Material World: Updates – Iran, Egypt, South China Sea, Asteroids
In January 2008, this column described preparations then underway for a US attack on Iran. It is not impossible that the long-awaited attack may finally be launched this year, either by the United States or by Israel (with or without American permission). Israeli prime minister Benjamin Netanyahu, defence minister Ehud Barak and foreign minister Avigdor Lieberman all want to go ahead, and are using the “Israel lobby” in the U.S. to exert pressure on Obama.
They may not get their way, however, because there is strong opposition to an attack from inside the Israeli and American political establishments. Former chief of the Mossad (foreign intelligence) Meir Dagan calls it “the stupidest idea I have heard in my life.” Former chief of the Shin Bet (domestic intelligence) Yuval Diskin says that Netanyahu and Barak are “incompetent” and prone to “messianic delusions” and have “a poor grasp of reality”. The current intelligence chiefs and chiefs of staff have let it be known that they agree. Less information has become public about views inside the US establishment, but Obama’s cancellation of joint military exercises with Israel is a hopeful sign.
Iran has declared that it will draw no distinction between an American and an Israeli attack. Its immediate response in either case would be to close the Strait of Hormuz, through which Persian Gulf oil has to pass to reach the ocean. The impact on the world economy would be devastating. Only a large-scale invasion by ground troops could reopen the strait. US forces in Iraq would be vulnerable, as would Israeli territory (despite Israel’s expensive but overrated anti-missile defence systems). An attack may well fail even to achieve its ostensible goal of stopping Iran’s nuclear programme; the result might in fact be to accelerate it.
The likely outcome depends in part on the real strength of the Israel lobby. Many people think that American decision makers are so afraid of the lobby that the US is unable to pursue a Middle East policy in line with its own interests (see, e.g., John J. Mearsheimer and Stephen M. Walt, The Israel Lobby and U.S. Foreign Policy, 2007). Norman G. Finkelstein, who has himself been persecuted by the lobby, cogently argues in his latest book (Knowing Too Much, 2012) that this is a grossly exaggerated view. The US supports Israel because it continues to view its client state as a regional asset –all the more so now that its hold over Egypt has been weakened. But the US will not jeopardize important interests of its own at the bidding of Israeli leaders.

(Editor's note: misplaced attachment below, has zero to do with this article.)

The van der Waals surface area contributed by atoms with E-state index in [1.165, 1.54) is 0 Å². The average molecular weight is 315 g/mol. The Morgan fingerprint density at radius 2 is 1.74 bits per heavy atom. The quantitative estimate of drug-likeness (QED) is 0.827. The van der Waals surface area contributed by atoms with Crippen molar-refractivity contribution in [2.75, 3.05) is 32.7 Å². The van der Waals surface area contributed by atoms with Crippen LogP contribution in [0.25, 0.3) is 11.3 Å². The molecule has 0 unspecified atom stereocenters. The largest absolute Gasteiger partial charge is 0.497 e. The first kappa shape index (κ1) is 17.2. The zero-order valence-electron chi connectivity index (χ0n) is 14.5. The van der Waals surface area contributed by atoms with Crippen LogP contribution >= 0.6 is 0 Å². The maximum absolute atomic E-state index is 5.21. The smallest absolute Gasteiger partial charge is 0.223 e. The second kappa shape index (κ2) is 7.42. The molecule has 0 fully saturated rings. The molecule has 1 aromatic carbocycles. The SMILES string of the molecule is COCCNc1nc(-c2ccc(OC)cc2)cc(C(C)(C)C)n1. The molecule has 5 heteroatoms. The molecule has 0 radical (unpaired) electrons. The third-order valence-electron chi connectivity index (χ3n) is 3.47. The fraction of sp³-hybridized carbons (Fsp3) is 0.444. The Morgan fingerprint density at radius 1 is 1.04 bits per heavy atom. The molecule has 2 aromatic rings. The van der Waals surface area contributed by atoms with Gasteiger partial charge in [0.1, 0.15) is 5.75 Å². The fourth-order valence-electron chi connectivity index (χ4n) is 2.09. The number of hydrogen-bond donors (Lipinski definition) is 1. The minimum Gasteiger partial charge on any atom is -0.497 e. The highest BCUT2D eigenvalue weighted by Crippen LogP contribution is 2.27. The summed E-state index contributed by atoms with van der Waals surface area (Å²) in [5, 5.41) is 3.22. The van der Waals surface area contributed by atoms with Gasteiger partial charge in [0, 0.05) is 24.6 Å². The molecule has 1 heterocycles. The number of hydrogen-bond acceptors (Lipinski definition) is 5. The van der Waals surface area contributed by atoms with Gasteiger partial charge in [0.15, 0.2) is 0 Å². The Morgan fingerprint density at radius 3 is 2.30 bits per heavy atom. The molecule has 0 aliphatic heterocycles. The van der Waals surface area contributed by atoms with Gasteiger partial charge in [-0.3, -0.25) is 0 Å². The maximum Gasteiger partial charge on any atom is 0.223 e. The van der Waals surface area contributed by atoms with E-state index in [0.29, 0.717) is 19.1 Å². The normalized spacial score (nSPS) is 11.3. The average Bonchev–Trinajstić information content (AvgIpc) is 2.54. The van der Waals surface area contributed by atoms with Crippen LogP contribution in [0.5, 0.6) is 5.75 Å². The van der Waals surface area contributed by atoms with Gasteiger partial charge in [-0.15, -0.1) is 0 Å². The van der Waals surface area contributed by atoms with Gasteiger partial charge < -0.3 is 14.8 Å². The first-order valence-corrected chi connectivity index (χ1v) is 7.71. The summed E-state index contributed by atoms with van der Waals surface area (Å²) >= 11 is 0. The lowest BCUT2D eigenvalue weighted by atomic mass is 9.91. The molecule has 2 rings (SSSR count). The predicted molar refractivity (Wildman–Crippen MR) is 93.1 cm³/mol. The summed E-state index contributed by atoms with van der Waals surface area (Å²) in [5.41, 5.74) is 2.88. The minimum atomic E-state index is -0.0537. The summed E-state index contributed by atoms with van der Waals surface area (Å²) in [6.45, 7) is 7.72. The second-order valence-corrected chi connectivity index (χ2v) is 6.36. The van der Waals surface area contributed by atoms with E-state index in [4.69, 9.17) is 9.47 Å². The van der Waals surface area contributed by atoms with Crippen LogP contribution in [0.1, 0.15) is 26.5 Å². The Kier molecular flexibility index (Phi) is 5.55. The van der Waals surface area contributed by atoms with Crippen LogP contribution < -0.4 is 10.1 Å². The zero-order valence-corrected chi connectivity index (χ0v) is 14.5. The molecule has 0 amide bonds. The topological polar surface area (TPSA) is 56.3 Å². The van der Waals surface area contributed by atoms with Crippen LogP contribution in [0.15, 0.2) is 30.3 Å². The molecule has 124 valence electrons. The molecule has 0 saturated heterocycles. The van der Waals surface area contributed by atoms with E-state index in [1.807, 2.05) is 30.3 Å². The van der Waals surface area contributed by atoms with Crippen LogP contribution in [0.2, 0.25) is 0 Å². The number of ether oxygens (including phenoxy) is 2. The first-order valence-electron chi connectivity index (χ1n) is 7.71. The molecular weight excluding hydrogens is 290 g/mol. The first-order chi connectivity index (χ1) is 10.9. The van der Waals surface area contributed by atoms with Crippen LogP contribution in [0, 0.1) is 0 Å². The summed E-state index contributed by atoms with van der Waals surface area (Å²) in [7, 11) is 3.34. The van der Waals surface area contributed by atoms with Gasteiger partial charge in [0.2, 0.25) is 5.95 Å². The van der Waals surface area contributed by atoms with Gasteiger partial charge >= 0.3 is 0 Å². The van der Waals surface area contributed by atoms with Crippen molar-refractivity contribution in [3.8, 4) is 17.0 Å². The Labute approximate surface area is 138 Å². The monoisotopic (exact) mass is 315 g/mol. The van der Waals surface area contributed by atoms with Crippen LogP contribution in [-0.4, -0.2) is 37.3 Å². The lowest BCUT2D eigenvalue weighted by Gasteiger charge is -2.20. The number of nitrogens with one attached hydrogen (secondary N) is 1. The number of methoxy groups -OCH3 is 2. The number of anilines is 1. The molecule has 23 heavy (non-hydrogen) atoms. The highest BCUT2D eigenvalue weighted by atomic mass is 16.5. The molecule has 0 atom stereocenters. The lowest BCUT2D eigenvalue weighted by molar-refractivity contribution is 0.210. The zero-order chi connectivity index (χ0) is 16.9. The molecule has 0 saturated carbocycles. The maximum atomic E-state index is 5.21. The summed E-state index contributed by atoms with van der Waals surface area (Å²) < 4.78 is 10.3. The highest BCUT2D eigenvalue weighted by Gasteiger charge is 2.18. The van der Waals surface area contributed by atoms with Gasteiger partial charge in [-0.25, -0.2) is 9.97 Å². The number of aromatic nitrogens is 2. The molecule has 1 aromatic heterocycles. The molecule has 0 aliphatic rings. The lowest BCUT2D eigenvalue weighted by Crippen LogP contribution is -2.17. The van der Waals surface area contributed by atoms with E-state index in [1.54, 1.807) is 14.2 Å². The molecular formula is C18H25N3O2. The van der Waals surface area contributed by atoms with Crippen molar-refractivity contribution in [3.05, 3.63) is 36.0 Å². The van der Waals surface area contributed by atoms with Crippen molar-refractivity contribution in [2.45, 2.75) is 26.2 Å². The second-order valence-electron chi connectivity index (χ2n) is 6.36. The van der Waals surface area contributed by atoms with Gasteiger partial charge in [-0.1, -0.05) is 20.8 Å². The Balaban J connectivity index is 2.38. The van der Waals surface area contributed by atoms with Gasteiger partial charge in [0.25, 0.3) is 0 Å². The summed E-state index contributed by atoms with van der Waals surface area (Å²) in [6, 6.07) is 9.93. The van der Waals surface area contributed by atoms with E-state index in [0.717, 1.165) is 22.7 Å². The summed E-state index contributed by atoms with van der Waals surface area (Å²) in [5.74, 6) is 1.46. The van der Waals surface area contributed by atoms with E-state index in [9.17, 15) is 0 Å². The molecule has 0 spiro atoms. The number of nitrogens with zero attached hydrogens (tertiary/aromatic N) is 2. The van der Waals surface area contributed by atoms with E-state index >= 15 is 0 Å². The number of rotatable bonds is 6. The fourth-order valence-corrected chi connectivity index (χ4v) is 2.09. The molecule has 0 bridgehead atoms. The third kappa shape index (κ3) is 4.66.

The political situation in Egypt
In our analysis of the democratic revolution in Egypt (March 2011), we distinguished between the Mubarak clan, which had lost power, and the military regime as such. It was unclear at that point whether the popular movement would be able to push through the transition to political democracy and civilian government.
It is now clear that behind a parliamentary façade the military regime has succeeded in consolidating its position. A major factor was the deal that the generals reached with the Moslem Brotherhood, which mobilized its supporters, especially in the countryside, to block further change. Impressive as the popular movement appeared, it was always confined to the cities.
Parliamentary elections were held in Egypt from November 2011 to January 2012. The various Islamist forces did very well, winning a clear majority of votes (65 percent) and seats (70 percent). The liberal groupings –i.e., the parties united in the Egyptian Bloc plus the Reform and Development Party –obtained 11 percent of votes and 8.5 percent of seats, while the “socialist” groups brought together in the Revolution Continues Alliance gathered merely 3 percent of votes and 1.5 percent of seats.
South China Sea
In April 2009, we surveyed conflicts between China, neighbouring states and the U.S. over the resources of the South China Sea. We suggested that an armed clash between China and the US might be more likely in this region than in connection with a possible Chinese invasion of Taiwan.
Two recent developments support this prediction. In April a confrontation began between China and the Philippines over fishing rights around the Panatag (Scarborough) Shoal, which is claimed by both countries. This is one of 200 or so small islands, banks and reefs in the sea whose ownership is disputed.
This particular problem could disappear over the next few years as the sea level rises with global warming and the islands are submerged. But this will only make the issue of hegemony over the South China Sea as a whole more acute. In May, China took the assertion of its claims to a new stage by starting deep water drilling for oil in the sea.
In May 2010, we discussed the possibility of mining Near Earth Asteroids in the context of the US space program. American capitalists have now brought this prospect one step closer by setting up the first asteroid-mining company –Planetary Resources, Inc. (Washington Post, April 24).
We did get one thing wrong. We assumed that mineral-rich asteroids would be brought into earth orbit. It turns out, however, that planners are considering the idea of bringing them into orbit around the moon. So there is a close link between asteroid mining and the issue of control and exploitation of the moon (see Material World, December 2008).